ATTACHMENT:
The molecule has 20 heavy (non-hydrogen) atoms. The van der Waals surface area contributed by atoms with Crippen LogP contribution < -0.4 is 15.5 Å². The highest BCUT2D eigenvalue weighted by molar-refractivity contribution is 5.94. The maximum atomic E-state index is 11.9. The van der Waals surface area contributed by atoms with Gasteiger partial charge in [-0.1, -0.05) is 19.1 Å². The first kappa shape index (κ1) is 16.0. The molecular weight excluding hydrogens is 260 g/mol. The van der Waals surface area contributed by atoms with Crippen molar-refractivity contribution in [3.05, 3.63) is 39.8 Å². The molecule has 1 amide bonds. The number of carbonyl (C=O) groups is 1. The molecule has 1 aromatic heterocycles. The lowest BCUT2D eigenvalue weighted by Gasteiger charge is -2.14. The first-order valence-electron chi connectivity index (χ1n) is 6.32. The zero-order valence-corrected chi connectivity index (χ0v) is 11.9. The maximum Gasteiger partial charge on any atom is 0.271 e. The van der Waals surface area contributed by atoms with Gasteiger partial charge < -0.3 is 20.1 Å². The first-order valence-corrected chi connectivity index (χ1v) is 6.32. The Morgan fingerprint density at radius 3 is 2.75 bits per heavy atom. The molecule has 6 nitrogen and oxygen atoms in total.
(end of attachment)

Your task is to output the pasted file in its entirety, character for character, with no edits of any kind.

The molecule has 20 heavy (non-hydrogen) atoms. The van der Waals surface area contributed by atoms with Crippen LogP contribution < -0.4 is 15.5 Å². The highest BCUT2D eigenvalue weighted by molar-refractivity contribution is 5.94. The maximum atomic E-state index is 11.9. The van der Waals surface area contributed by atoms with Gasteiger partial charge in [-0.1, -0.05) is 19.1 Å². The first kappa shape index (κ1) is 16.0. The molecular weight excluding hydrogens is 260 g/mol. The van der Waals surface area contributed by atoms with Crippen molar-refractivity contribution in [3.05, 3.63) is 39.8 Å². The molecule has 1 amide bonds. The number of carbonyl (C=O) groups is 1. The molecule has 1 aromatic heterocycles. The lowest BCUT2D eigenvalue weighted by Gasteiger charge is -2.14. The first-order valence-electron chi connectivity index (χ1n) is 6.32. The zero-order valence-corrected chi connectivity index (χ0v) is 11.9. The maximum Gasteiger partial charge on any atom is 0.271 e. The van der Waals surface area contributed by atoms with Gasteiger partial charge < -0.3 is 20.1 Å². The first-order valence-corrected chi connectivity index (χ1v) is 6.32. The Morgan fingerprint density at radius 3 is 2.75 bits per heavy atom. The molecule has 6 nitrogen and oxygen atoms in total.